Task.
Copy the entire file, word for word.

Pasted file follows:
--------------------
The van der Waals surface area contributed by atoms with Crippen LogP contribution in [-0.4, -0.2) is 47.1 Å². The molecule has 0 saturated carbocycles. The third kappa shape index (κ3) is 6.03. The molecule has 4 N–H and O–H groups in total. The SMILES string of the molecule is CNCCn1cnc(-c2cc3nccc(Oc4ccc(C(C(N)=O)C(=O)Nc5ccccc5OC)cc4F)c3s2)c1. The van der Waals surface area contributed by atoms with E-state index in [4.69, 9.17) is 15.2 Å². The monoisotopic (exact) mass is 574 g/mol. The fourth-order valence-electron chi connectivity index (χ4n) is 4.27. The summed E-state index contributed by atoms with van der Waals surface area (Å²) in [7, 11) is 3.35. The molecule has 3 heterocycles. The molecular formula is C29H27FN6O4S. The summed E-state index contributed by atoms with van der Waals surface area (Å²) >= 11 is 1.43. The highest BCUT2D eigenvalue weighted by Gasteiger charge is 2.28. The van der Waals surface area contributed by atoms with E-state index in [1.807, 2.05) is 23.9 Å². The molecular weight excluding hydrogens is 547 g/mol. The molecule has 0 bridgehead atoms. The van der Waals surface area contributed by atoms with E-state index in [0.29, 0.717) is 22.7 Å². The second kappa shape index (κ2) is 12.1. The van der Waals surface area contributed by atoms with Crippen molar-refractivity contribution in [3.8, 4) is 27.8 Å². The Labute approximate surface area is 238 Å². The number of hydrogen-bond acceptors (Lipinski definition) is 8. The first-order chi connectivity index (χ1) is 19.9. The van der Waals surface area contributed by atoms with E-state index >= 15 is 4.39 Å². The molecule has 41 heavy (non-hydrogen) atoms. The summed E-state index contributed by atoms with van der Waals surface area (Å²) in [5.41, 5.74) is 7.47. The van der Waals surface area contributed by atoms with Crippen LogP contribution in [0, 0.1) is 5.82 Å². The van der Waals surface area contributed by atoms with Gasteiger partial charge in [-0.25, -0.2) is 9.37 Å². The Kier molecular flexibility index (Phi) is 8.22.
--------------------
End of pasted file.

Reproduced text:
The van der Waals surface area contributed by atoms with Crippen LogP contribution in [-0.4, -0.2) is 47.1 Å². The molecule has 0 saturated carbocycles. The third kappa shape index (κ3) is 6.03. The molecule has 4 N–H and O–H groups in total. The SMILES string of the molecule is CNCCn1cnc(-c2cc3nccc(Oc4ccc(C(C(N)=O)C(=O)Nc5ccccc5OC)cc4F)c3s2)c1. The van der Waals surface area contributed by atoms with E-state index in [4.69, 9.17) is 15.2 Å². The monoisotopic (exact) mass is 574 g/mol. The fourth-order valence-electron chi connectivity index (χ4n) is 4.27. The summed E-state index contributed by atoms with van der Waals surface area (Å²) in [7, 11) is 3.35. The molecule has 3 heterocycles. The molecular formula is C29H27FN6O4S. The summed E-state index contributed by atoms with van der Waals surface area (Å²) >= 11 is 1.43. The highest BCUT2D eigenvalue weighted by Gasteiger charge is 2.28. The van der Waals surface area contributed by atoms with E-state index in [1.807, 2.05) is 23.9 Å². The molecular weight excluding hydrogens is 547 g/mol. The molecule has 0 bridgehead atoms. The van der Waals surface area contributed by atoms with E-state index in [0.29, 0.717) is 22.7 Å². The second kappa shape index (κ2) is 12.1. The van der Waals surface area contributed by atoms with Crippen molar-refractivity contribution in [3.8, 4) is 27.8 Å². The Labute approximate surface area is 238 Å². The number of hydrogen-bond acceptors (Lipinski definition) is 8. The first-order chi connectivity index (χ1) is 19.9. The van der Waals surface area contributed by atoms with E-state index >= 15 is 4.39 Å². The molecule has 41 heavy (non-hydrogen) atoms. The summed E-state index contributed by atoms with van der Waals surface area (Å²) in [5.41, 5.74) is 7.47. The van der Waals surface area contributed by atoms with Crippen LogP contribution in [0, 0.1) is 5.82 Å². The van der Waals surface area contributed by atoms with Gasteiger partial charge in [-0.25, -0.2) is 9.37 Å². The Kier molecular flexibility index (Phi) is 8.22.